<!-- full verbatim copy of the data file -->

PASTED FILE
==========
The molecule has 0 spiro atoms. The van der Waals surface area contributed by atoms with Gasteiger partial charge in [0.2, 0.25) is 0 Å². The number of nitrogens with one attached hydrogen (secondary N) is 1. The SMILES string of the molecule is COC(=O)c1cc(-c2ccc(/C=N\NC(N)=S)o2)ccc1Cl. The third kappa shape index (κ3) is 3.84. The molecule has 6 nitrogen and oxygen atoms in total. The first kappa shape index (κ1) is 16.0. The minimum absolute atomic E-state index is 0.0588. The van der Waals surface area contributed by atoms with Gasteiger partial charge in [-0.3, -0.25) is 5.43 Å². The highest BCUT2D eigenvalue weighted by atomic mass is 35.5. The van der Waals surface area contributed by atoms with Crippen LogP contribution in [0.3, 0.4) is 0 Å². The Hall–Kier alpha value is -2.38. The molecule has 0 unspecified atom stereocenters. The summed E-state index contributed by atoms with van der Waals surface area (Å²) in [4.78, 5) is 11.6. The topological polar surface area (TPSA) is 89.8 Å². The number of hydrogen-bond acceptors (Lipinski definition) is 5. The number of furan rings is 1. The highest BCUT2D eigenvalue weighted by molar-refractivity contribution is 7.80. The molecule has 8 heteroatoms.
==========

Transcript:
The molecule has 0 spiro atoms. The van der Waals surface area contributed by atoms with Gasteiger partial charge in [0.2, 0.25) is 0 Å². The number of nitrogens with one attached hydrogen (secondary N) is 1. The SMILES string of the molecule is COC(=O)c1cc(-c2ccc(/C=N\NC(N)=S)o2)ccc1Cl. The third kappa shape index (κ3) is 3.84. The molecule has 6 nitrogen and oxygen atoms in total. The first kappa shape index (κ1) is 16.0. The minimum absolute atomic E-state index is 0.0588. The van der Waals surface area contributed by atoms with Gasteiger partial charge in [-0.3, -0.25) is 5.43 Å². The highest BCUT2D eigenvalue weighted by atomic mass is 35.5. The van der Waals surface area contributed by atoms with Crippen LogP contribution in [0.3, 0.4) is 0 Å². The Hall–Kier alpha value is -2.38. The molecule has 0 unspecified atom stereocenters. The summed E-state index contributed by atoms with van der Waals surface area (Å²) in [4.78, 5) is 11.6. The topological polar surface area (TPSA) is 89.8 Å². The number of hydrogen-bond acceptors (Lipinski definition) is 5. The number of furan rings is 1. The highest BCUT2D eigenvalue weighted by molar-refractivity contribution is 7.80. The molecule has 8 heteroatoms.